Econet has since grown to become a global telecommunications company with business operations and investments in more than 20 countries in Africa, Latin America, The United Kingdom, Europe, China, United Arab Emirates (UAE), and New Zealand.
“It’s not easy scaling up your business to have brands like Econet Wireless or Liquid Telecom, one thing that entrepreneurs should note though is that you should never satisfied with just an idea. Always keep in mind the three Ps of entrepreneurship Product, People and Processes,” Strive Masiyiwa said.
He added, “African entrepreneurs are running around with ideas that are global and all they have to do is start believing. The scale starts from believing. Once you have that idea do not be satisfied until it is a product and once you have the product do not be satisfied as well. Keep innovating around your product. Innovation is the new form of capital and If your first product doesn’t embarrass you in a year, you are not innovative.”
The second way to scale your business is by people. Once you have your product right, you now need to think about the people and specifically the entrepreneurs. Most people think getting entrepreneurs is expensive but all you need is equity. Reach out to other entrepreneurs while recruiting or even coming up with a business.
“Entrepreneurs do not recruit for loyalty. We recruit people who are passionate about your product. Join forces with other entrepreneurs. Co-founder is becoming a fancy word today, find one who will help you grow your business. And while recruiting go beyond the papers and see what people can do for your brand.”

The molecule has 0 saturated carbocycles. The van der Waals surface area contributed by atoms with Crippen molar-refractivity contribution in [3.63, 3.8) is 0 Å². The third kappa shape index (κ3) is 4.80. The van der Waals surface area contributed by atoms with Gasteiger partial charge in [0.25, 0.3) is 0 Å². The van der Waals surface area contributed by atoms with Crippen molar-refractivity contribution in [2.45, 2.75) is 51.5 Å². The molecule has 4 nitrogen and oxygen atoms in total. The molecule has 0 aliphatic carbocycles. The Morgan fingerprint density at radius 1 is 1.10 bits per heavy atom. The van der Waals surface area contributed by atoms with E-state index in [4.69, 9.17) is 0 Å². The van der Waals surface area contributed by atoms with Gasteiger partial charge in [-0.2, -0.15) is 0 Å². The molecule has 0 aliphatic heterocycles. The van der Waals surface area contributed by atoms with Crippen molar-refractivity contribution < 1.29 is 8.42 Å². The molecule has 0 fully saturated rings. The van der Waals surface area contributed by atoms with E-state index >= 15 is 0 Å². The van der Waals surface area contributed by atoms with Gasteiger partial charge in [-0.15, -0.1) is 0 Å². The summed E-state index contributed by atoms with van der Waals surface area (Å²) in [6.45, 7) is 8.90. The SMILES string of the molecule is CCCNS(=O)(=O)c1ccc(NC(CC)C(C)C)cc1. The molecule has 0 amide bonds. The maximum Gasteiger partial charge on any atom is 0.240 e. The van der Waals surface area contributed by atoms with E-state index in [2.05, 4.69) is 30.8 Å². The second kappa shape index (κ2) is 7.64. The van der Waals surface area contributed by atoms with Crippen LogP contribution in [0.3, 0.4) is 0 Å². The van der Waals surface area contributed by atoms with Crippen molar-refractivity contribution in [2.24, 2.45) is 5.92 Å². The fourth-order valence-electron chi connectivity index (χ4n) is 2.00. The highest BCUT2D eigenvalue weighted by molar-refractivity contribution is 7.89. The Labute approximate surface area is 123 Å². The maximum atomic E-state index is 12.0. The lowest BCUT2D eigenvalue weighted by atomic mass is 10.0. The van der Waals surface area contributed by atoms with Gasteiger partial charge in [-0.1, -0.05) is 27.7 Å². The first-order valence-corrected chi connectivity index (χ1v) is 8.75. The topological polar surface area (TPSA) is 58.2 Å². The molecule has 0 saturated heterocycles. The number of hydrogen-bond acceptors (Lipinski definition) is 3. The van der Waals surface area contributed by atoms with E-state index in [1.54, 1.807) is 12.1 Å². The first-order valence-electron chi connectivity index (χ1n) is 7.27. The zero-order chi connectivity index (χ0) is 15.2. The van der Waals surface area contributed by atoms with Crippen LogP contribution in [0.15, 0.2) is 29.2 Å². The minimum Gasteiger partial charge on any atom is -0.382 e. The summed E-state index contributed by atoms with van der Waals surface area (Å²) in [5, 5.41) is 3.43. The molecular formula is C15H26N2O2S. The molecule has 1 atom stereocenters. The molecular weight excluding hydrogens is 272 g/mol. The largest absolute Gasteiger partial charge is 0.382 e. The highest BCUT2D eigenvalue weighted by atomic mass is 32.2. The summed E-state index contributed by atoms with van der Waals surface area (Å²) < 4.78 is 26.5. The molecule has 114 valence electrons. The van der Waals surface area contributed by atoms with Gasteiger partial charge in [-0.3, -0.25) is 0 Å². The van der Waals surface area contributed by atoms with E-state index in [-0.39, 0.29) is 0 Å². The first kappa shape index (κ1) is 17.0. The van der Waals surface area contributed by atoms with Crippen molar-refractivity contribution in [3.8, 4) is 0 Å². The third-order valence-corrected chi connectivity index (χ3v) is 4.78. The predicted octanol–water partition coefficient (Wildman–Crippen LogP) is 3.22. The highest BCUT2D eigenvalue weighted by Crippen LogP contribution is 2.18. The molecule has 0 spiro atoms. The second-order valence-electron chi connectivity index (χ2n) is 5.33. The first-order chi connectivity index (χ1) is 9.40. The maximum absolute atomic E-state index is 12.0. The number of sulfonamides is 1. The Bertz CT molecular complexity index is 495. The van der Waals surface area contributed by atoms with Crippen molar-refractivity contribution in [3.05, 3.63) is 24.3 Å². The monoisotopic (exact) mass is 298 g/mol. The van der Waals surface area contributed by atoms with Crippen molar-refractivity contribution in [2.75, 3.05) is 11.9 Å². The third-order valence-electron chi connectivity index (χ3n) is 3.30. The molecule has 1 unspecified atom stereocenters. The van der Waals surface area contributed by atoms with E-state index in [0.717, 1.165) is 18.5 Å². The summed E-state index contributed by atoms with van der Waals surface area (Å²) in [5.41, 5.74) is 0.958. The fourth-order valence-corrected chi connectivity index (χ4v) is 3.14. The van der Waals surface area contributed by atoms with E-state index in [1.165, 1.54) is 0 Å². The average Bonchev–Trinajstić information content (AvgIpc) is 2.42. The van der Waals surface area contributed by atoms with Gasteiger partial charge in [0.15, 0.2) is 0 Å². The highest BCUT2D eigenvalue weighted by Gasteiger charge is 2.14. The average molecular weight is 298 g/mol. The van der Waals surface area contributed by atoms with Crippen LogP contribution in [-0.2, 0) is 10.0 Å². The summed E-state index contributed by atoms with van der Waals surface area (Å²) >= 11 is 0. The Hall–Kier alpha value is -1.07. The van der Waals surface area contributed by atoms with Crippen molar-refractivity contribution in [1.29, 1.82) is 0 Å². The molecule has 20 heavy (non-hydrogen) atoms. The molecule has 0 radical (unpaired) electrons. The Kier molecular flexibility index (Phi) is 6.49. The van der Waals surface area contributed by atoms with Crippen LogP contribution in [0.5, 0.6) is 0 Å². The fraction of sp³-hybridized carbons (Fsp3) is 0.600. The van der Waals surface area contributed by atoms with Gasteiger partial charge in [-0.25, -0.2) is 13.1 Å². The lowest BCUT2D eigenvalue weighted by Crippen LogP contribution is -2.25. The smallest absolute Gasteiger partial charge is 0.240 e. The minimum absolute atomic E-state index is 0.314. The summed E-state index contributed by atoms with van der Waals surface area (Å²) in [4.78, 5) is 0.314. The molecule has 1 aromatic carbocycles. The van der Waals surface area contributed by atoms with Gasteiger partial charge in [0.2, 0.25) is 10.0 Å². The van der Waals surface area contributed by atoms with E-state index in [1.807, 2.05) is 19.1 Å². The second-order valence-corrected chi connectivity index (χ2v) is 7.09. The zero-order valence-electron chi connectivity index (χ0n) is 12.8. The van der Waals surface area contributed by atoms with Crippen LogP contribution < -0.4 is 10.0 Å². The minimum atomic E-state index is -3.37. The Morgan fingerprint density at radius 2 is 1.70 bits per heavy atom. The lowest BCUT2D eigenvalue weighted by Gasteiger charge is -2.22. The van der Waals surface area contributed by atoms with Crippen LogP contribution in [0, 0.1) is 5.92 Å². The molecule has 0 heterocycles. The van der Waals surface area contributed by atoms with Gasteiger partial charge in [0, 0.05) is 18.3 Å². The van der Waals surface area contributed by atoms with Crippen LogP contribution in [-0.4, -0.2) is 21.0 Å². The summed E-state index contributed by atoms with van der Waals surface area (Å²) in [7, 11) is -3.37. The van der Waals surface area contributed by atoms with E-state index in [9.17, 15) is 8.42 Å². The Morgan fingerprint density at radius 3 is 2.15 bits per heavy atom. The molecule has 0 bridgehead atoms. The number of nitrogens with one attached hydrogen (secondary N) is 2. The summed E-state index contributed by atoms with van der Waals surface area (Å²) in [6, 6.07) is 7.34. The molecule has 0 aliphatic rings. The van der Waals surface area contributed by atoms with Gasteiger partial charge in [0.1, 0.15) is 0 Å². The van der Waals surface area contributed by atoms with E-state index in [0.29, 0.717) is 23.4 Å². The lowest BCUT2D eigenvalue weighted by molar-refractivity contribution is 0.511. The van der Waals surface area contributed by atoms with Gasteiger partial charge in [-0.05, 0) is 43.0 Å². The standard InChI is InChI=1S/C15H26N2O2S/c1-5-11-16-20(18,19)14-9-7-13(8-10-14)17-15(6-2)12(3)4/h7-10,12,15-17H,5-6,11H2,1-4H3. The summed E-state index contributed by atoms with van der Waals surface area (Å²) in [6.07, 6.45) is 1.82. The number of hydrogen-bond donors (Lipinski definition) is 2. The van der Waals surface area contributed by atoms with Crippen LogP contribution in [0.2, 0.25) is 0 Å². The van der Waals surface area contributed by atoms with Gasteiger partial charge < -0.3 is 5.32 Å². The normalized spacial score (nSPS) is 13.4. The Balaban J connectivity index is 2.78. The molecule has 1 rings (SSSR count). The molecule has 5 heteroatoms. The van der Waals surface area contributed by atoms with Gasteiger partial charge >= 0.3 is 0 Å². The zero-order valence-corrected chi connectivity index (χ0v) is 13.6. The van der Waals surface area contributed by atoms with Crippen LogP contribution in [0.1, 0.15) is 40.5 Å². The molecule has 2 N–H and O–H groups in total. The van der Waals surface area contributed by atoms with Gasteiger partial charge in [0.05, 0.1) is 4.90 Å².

Africa’s population today is 1.2 billion by the turn of the century it will be 4 billion and we will be 40% of the world’s population, these demographics Dr Masiyiwa said were pointing the continent into a bright future, creating more opportunity for the entrepreneurs to venture in Agribusiness an area Dr Masiyiwa admits being quite interested in.
“McDonalds is an Agri-food business. It is worth over $140bn worth more than 90% of African countries, Nestle is an agri-food business, started by a guy who sold milk. It is worth over $300bn only Nigeria, Egypt, and SA bigger. Starbucks buys coffee from us, they have $20bn market cap the size of medium sized African country they buy the coffee from. But do we blame these companies? No…we blame ourselves because we need to create our own brands and buy our own products. buy the coffee from,” said Dr Masiyiwa.
He added, “These agri-Foods businesses, including Coca Cola, Pepsi, employ hundreds of thousands of African people. They were all started by entrepreneurs, just like you today. It is time to innovate around the agriculture products grown in our countries. It will lift incomes, create jobs, and generate wealth.
In his conclusion, Dr Masiyiwa pointed out that in the era of technology there was also so much opportunity for the African Youth.
“The path to the future is never a linear line. It is only a linear line when we measure it backwards. Technology has the power to put the hoe in a museum somewhere in London. This can only be achieved if we stopped believing that Africa’s youths are the future of Africa. I believe that they are the now. They need to act now,” he concluded.